Of course, a lot of people have co-occurring addictions, so we should take into account that there are the odd people who shop on the internet, while jogging on a treadmill, gin and tonic in hand, cigarette hanging out of their mouth and tweeting all about it. But it would seem that, even counting those folks, that having an addiction of one stripe or another is more common than not having an addiction.

I’d highly recommend you take 20 minutes and listen to Dr. Gabor Mate discuss addiction at a TEDx event in Rio.


And if you haven’t yet, check out the book In the Realm of Hungry Ghosts, it’s probably the most informative read on the complexities of addiction that I’ve come across.

And remember, it’s not “why the addiction?” that we should be asking ourselves. It’s “why the pain?”.


I recently had the pleasure of being invited up to a gathering of 8 communities in the Dehcho region of the NWT to talk about “on the land” youth addictions treatment. I actually listened more than I talked, and came away with a new-found appreciation for both the challenges and blessings of life in the north.

Something that struck me as I prepared my presentation was the difference between being an expert and having expertise.

I believe the rise of the “expert” is something that’s actually crippling our society from making better decisions and adapting to changing circumstances. There are many, many examples available about the failure of experts to not only predict, but react appropriately, to changing circumstances. Lehman brothers, anyone? Donald Rumsfeld and the Iraq war? The collapse of the Soviet Union? All of these examples have something in common, supposed experts making decisions based on their narrow view and limited understanding of an issue, usually in a position greatly removed from the “front lines” of the situation.

Yet, despite the frequent failings of experts, society turns to them repeatedly for their sage advice. From economics to politics, war to disease…we routinely outsource decision making to people who are “specialists” in their fields. The problem with specialization is that we’re facing systemic and complex problems. These aren’t problems that are easily solved, and they don’t live within narrow fields of study.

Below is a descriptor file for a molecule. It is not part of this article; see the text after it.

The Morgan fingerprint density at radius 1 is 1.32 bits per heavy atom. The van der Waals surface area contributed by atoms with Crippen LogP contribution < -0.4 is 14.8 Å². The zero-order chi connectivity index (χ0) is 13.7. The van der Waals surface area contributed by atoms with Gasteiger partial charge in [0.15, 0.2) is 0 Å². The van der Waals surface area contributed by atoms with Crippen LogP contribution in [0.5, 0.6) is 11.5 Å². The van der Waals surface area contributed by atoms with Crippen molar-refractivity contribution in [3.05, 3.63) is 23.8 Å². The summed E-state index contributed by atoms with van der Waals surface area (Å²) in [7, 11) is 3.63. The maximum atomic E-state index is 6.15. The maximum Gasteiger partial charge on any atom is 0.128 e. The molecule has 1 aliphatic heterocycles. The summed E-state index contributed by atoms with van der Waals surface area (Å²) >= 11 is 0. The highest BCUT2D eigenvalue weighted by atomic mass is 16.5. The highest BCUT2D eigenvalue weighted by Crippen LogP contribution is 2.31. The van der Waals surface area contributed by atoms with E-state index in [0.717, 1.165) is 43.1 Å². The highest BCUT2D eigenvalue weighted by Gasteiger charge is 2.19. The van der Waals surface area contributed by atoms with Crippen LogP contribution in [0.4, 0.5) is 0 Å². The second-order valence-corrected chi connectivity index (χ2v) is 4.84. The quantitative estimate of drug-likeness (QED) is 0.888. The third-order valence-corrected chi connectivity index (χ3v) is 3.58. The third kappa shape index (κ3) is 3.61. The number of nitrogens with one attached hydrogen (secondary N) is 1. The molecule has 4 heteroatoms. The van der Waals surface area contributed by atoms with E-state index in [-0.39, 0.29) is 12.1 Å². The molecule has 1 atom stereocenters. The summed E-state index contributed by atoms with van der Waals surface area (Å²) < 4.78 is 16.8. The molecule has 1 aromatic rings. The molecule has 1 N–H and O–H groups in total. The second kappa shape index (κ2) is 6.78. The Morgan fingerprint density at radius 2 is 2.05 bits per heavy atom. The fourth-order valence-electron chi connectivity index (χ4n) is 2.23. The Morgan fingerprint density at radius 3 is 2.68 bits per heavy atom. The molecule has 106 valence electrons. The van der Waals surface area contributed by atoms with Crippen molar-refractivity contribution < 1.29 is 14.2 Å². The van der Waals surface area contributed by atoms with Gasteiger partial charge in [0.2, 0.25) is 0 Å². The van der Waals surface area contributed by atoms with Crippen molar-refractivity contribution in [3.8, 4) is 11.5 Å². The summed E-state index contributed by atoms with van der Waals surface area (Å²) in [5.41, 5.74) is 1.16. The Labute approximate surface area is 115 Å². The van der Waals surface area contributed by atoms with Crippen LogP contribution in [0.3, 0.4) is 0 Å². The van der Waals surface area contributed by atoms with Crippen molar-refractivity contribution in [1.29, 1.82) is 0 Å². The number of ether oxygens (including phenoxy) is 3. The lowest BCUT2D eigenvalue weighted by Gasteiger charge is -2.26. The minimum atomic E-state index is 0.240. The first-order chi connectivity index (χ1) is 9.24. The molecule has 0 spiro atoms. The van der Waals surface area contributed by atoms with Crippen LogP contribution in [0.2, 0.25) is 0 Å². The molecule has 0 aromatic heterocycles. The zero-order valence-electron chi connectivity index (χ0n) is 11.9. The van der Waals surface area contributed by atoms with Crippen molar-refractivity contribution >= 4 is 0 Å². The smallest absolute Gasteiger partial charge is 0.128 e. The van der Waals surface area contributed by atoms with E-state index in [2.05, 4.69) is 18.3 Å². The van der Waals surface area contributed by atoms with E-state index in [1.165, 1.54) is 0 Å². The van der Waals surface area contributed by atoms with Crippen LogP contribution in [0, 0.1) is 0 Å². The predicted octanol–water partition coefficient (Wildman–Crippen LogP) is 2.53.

“Expertitis” is the syndrome of assuming that you know the answer to something, because you’ve been right (or not horribly wrong) in the past. You might even have a master’s or doctorate on the subject. Regardless, you’ve stopped getting feedback, that essential piece of information in the system that tells you whether what you’re doing is working. Without feedback, you stop learning. And if you stop learning, you can’t adapt. And in evolutionary terms, if you can’t adapt….you die.

Thankfully, it’s not that adaptation is impossible. In fact, it’s how we got to where we are, and there are many great examples of adaptation to be found in the pages of history (recent and a bit further back). Apple was a computer company until it sold mp3 players. The Iraq war was all but lost in 2006 until a small group of soldiers started experimenting with a counter-insurgency campaign that went against their direct orders.

Adaptation starts with being curious about what’s really going on in the system. If you’re truly curious, you remain open to feedback. By accepting feedback you learn, and by learning you can adapt.

And adaptation has been, and will continue to be, the key to survival…whether you’re a society, government, business or person.

I’m not a diabetic. I just happen to have diabetes.

I believe that there’s a very important distinction between having a disease, and identifying yourself with that disease. To some this might be mere semantics, but I see it as having a fairly profound affect on one’s mental fortitude and desire/ability to do something about said disease.

“I’m a diabetic”, to me, is an internalization of a medical condition into a core pillar of my being. It’s a slippery slope towards “I can’t do that, I’m a diabetic”, or “I’m a diabetic, so I might as well start taking insulin”. And with this I’m not saying that insulin is bad, or that I can do anything I want. I’m saying that, for me, it’s a hell of a lot easier to externalize the issue.

We work on externalization all the time with the young people out at Base Camp. “I’m an addict” is a very different frame of mind then “I happen to have an addiction”. The latter gives you hope and power over something, and acknowledges that you might have some strengths to bring to the situation. The former assumes that you might as well give up and learn to “manage” the disease. The first step in many of the 12-step addiction recovery programs is to “admit that we’re powerless over our addiction”. That approach doesn’t work for me, although it’s certainly proven effective for a lot of other people.